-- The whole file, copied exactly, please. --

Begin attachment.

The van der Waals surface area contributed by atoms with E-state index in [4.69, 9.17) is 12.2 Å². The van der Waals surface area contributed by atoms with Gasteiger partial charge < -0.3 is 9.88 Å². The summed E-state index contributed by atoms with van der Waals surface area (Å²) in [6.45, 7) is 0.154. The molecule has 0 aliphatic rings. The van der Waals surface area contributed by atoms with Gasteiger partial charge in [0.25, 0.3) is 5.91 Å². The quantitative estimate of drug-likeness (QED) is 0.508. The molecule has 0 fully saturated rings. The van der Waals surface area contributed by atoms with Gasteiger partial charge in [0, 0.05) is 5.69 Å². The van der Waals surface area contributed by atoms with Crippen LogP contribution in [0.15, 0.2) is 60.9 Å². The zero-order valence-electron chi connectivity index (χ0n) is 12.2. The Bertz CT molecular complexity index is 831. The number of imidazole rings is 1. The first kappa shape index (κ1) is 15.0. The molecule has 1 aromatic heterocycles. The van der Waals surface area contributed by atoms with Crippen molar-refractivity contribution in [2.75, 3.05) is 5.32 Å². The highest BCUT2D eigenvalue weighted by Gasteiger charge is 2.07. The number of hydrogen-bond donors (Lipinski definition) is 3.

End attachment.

The van der Waals surface area contributed by atoms with E-state index in [4.69, 9.17) is 12.2 Å². The van der Waals surface area contributed by atoms with Gasteiger partial charge < -0.3 is 9.88 Å². The summed E-state index contributed by atoms with van der Waals surface area (Å²) in [6.45, 7) is 0.154. The molecule has 0 aliphatic rings. The van der Waals surface area contributed by atoms with Gasteiger partial charge in [0.25, 0.3) is 5.91 Å². The quantitative estimate of drug-likeness (QED) is 0.508. The molecule has 0 fully saturated rings. The van der Waals surface area contributed by atoms with Gasteiger partial charge in [0, 0.05) is 5.69 Å². The van der Waals surface area contributed by atoms with Crippen LogP contribution in [0.15, 0.2) is 60.9 Å². The zero-order valence-electron chi connectivity index (χ0n) is 12.2. The Bertz CT molecular complexity index is 831. The number of imidazole rings is 1. The first kappa shape index (κ1) is 15.0. The molecule has 1 aromatic heterocycles. The van der Waals surface area contributed by atoms with Crippen molar-refractivity contribution in [2.75, 3.05) is 5.32 Å². The highest BCUT2D eigenvalue weighted by Gasteiger charge is 2.07. The number of hydrogen-bond donors (Lipinski definition) is 3.